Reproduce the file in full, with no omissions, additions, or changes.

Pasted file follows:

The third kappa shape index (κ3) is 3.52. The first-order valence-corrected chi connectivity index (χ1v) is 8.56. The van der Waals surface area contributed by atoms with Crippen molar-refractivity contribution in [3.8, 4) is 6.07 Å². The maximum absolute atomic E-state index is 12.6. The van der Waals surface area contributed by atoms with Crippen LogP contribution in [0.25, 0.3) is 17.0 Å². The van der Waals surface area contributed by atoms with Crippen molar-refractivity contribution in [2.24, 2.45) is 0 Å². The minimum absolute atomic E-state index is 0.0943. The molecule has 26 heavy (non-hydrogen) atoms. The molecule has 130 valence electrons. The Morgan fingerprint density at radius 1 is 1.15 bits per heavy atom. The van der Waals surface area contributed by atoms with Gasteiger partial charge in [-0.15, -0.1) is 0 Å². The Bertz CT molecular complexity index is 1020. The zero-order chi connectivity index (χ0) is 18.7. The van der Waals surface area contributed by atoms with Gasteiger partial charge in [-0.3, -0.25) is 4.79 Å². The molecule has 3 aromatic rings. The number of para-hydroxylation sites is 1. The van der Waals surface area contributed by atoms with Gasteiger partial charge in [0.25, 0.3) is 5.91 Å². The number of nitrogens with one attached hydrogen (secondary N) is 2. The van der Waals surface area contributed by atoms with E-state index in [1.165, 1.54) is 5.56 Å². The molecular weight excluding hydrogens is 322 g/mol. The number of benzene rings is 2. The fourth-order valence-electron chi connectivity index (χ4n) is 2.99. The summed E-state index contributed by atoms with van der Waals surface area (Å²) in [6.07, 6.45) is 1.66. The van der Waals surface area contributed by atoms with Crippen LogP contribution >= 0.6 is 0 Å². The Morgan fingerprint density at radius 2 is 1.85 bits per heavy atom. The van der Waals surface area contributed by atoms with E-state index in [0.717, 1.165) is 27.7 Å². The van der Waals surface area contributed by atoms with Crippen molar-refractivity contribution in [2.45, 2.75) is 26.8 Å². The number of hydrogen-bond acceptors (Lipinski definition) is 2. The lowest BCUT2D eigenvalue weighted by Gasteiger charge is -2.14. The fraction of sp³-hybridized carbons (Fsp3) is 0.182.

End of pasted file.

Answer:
The third kappa shape index (κ3) is 3.52. The first-order valence-corrected chi connectivity index (χ1v) is 8.56. The van der Waals surface area contributed by atoms with Crippen molar-refractivity contribution in [3.8, 4) is 6.07 Å². The maximum absolute atomic E-state index is 12.6. The van der Waals surface area contributed by atoms with Crippen LogP contribution in [0.25, 0.3) is 17.0 Å². The van der Waals surface area contributed by atoms with Crippen molar-refractivity contribution in [2.24, 2.45) is 0 Å². The minimum absolute atomic E-state index is 0.0943. The molecule has 26 heavy (non-hydrogen) atoms. The molecule has 130 valence electrons. The Morgan fingerprint density at radius 1 is 1.15 bits per heavy atom. The van der Waals surface area contributed by atoms with Gasteiger partial charge in [-0.15, -0.1) is 0 Å². The Bertz CT molecular complexity index is 1020. The zero-order chi connectivity index (χ0) is 18.7. The van der Waals surface area contributed by atoms with Gasteiger partial charge in [-0.3, -0.25) is 4.79 Å². The molecule has 3 aromatic rings. The number of para-hydroxylation sites is 1. The van der Waals surface area contributed by atoms with Gasteiger partial charge in [0.25, 0.3) is 5.91 Å². The number of nitrogens with one attached hydrogen (secondary N) is 2. The van der Waals surface area contributed by atoms with E-state index in [1.165, 1.54) is 5.56 Å². The molecular weight excluding hydrogens is 322 g/mol. The number of benzene rings is 2. The fourth-order valence-electron chi connectivity index (χ4n) is 2.99. The summed E-state index contributed by atoms with van der Waals surface area (Å²) in [6.07, 6.45) is 1.66. The van der Waals surface area contributed by atoms with Crippen LogP contribution >= 0.6 is 0 Å². The Morgan fingerprint density at radius 2 is 1.85 bits per heavy atom. The van der Waals surface area contributed by atoms with E-state index in [0.717, 1.165) is 27.7 Å². The van der Waals surface area contributed by atoms with Crippen molar-refractivity contribution in [2.45, 2.75) is 26.8 Å². The number of hydrogen-bond acceptors (Lipinski definition) is 2. The lowest BCUT2D eigenvalue weighted by Gasteiger charge is -2.14. The fraction of sp³-hybridized carbons (Fsp3) is 0.182.